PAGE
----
Ambitious followers shape Good Leaders
Leadership gurus often hint that it is better to trip with your feet than with your lips. In many leadership situations, it shows clearly that when leaders fail to mean what they say and subsequently fail to say what they mean, foundations of trust within relationships develop cracks and subsequently wobble progression to the very core.
Inconsistencies and inaccuracies have led many leaders to crossroads of failure. There are specific issues of indecision and leader planning uncertainties which sometimes make leaders somewhat indecisive when delegating tasks and roles. While one school of thought suggests that leaders may seem to protect roles they deem fit when delegating, other workplace researchers and trainers argue that it is natural for followers to think of progressing the workplace ladder with great expectations. In effect, the issue at stake is always about interest.
Leaders with good and strategic communication skills develop simple ways of harnessing talents and managing follower ambitions. It is good to have ambitious followers sometimes. Follower ambitions must be encouraged and never be discouraged. It’s up to leaders to build requisite s kills and capacity to manage such employees.
As a matter of fact, ambitious followers shape good leaders. Interestingly, ambitious followers keep sleeping leaders awake. If communication within delegation is not prioritized as part of delegation discussions, a temporary retreat by leaders may seem like an ‘opportunity’ for growth for cunning followers who are always in the crow’s nest looking for ‘openings’ for progression, no matter what. The gloomiest moment at the workplace is when a leader’s ineffectiveness gives rise to leader emergence.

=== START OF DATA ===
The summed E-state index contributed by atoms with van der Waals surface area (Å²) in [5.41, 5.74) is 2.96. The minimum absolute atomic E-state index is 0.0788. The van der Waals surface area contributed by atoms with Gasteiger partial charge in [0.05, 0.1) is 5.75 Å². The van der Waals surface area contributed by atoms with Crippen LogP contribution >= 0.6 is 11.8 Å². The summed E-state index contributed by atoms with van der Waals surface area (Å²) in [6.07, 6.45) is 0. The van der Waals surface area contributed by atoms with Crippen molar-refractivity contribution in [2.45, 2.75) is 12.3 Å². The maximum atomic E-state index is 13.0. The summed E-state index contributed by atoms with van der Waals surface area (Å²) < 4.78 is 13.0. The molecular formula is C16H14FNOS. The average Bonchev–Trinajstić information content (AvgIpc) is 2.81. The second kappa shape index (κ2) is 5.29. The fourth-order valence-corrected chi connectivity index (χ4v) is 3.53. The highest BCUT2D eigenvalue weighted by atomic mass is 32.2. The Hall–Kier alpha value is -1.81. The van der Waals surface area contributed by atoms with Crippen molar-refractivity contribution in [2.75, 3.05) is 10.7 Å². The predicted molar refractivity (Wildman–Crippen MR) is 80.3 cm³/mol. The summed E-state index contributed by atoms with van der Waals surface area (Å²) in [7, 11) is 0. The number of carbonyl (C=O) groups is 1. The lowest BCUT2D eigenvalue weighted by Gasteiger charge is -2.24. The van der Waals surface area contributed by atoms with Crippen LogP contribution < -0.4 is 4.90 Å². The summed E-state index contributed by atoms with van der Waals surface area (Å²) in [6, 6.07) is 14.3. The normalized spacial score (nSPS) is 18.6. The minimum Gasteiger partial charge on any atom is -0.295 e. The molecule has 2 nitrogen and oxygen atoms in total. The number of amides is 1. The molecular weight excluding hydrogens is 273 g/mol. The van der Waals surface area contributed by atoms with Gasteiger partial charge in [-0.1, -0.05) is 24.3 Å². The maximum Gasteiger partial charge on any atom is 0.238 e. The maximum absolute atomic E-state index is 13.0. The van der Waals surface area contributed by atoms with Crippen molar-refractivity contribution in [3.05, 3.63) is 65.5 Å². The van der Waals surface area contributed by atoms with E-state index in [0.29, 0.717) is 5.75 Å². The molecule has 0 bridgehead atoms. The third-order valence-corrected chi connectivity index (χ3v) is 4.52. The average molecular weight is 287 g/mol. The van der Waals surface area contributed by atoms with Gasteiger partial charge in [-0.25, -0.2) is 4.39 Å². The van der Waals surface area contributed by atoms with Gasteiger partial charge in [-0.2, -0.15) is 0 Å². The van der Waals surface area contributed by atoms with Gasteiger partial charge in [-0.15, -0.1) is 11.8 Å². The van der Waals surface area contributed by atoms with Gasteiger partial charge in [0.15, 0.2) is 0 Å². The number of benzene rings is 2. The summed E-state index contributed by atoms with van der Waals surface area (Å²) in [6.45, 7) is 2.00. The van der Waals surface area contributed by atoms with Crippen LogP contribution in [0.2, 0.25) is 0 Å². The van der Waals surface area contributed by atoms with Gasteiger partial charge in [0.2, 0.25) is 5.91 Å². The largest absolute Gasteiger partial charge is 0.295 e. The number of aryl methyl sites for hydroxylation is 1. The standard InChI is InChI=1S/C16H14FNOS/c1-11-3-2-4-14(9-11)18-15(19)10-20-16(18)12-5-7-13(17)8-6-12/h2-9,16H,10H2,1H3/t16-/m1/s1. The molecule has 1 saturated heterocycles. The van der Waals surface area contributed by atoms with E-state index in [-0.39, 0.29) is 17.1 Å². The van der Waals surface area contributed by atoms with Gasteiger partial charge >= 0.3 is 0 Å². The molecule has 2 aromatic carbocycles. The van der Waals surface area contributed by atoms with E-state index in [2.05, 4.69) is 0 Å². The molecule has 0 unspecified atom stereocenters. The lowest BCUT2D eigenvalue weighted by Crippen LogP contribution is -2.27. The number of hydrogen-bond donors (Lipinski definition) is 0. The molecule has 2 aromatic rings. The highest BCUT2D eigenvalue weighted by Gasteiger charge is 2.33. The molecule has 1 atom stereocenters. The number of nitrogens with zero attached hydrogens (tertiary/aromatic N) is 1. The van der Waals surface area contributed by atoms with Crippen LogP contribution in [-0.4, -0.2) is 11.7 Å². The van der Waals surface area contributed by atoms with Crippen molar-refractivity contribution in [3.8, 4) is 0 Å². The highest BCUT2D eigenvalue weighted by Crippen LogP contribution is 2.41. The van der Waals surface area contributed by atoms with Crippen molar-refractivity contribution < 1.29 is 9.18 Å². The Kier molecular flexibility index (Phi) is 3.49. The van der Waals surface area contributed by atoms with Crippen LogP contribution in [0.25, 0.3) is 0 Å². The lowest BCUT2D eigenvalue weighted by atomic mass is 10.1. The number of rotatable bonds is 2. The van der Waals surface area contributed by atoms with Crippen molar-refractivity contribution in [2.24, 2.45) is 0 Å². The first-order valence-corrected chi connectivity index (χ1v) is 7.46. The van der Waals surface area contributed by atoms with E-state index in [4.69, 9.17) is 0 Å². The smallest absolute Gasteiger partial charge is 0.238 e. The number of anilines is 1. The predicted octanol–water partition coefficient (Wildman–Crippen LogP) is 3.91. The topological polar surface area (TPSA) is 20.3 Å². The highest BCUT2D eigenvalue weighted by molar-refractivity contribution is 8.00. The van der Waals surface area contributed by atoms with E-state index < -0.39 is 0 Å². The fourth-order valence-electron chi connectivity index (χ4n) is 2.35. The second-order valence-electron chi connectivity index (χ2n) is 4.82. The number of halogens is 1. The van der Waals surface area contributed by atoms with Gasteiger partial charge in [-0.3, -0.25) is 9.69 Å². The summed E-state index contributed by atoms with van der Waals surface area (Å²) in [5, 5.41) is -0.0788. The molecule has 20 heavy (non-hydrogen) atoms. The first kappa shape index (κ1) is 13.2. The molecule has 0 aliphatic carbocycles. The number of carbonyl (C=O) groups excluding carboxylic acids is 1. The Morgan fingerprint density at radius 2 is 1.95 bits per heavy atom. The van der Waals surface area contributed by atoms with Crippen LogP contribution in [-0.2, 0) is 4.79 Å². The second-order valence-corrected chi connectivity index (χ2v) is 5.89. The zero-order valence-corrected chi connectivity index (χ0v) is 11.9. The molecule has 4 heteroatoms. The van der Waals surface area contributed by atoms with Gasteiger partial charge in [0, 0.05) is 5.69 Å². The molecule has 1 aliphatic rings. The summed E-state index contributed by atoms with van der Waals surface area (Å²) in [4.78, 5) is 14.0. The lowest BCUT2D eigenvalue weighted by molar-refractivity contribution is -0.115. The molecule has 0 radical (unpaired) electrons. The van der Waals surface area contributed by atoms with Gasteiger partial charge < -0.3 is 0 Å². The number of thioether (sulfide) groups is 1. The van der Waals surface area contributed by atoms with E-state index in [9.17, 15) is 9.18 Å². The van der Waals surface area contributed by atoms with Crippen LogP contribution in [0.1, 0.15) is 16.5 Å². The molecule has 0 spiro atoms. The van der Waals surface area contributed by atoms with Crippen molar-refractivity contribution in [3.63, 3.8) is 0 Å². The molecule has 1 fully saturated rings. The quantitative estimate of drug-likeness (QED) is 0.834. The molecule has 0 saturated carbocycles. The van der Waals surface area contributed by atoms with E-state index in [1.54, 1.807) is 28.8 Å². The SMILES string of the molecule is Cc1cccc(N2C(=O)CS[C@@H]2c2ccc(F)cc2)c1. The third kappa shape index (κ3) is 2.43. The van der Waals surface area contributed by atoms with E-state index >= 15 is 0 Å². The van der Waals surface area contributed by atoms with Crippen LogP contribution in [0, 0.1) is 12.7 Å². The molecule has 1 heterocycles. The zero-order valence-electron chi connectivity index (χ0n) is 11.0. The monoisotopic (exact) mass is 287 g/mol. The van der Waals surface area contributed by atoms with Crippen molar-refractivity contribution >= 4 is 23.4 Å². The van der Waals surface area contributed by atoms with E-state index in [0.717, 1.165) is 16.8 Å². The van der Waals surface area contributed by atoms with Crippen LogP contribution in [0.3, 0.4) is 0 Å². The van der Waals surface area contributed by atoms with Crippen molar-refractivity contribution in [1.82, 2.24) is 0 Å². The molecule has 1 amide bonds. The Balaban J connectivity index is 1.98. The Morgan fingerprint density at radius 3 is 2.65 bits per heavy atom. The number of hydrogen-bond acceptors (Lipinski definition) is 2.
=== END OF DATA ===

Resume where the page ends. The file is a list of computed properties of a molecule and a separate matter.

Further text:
Leaders must learn the art of articulation when delegating. Leaders with good delivery hardly repeat themselves. When leaders communicate clearly with intent, followers see through their vision. Ahenkorah (2018) stated with emphasis that 80% of workplace issues are communication related if not 100%. If a leader cannot articulate the exact role or task that needs to be done or executed during delegation, it will obviously lead to delegation going wrong, ab initio.
If a leader cannot explain or better still articulate a task or a responsibility to be delegated, that responsibility or task is dead upon arrival. I have heard followers saying ‘my line manager wouldn’t communicate exactly how he wants things to be done, but he would always find faults with what I do and how I get things done.’ Not all followers are smart and confident to revert to leaders for clarity of intent. Leaders must therefore be open-minded and must make time to make good decisions by thinking through tasks with clarity. This helps with delegation without ambiguities.
During communication in delegation, leaders shouldn’t forget the golden speaking process in strategic communication. I mean the STS. To communicate strategically with purpose and intent leaders should Stop, Think and Start. The STS works like magic. It gets the message across and it builds the seriousness in any leader follower discussion.
Communication in delegation is also not taught. It is learned. Communication is not about talking or speaking. It is a process which should be learned and improved along the process. Every good delegation process starts with a strategic communication process.
This is Leadership!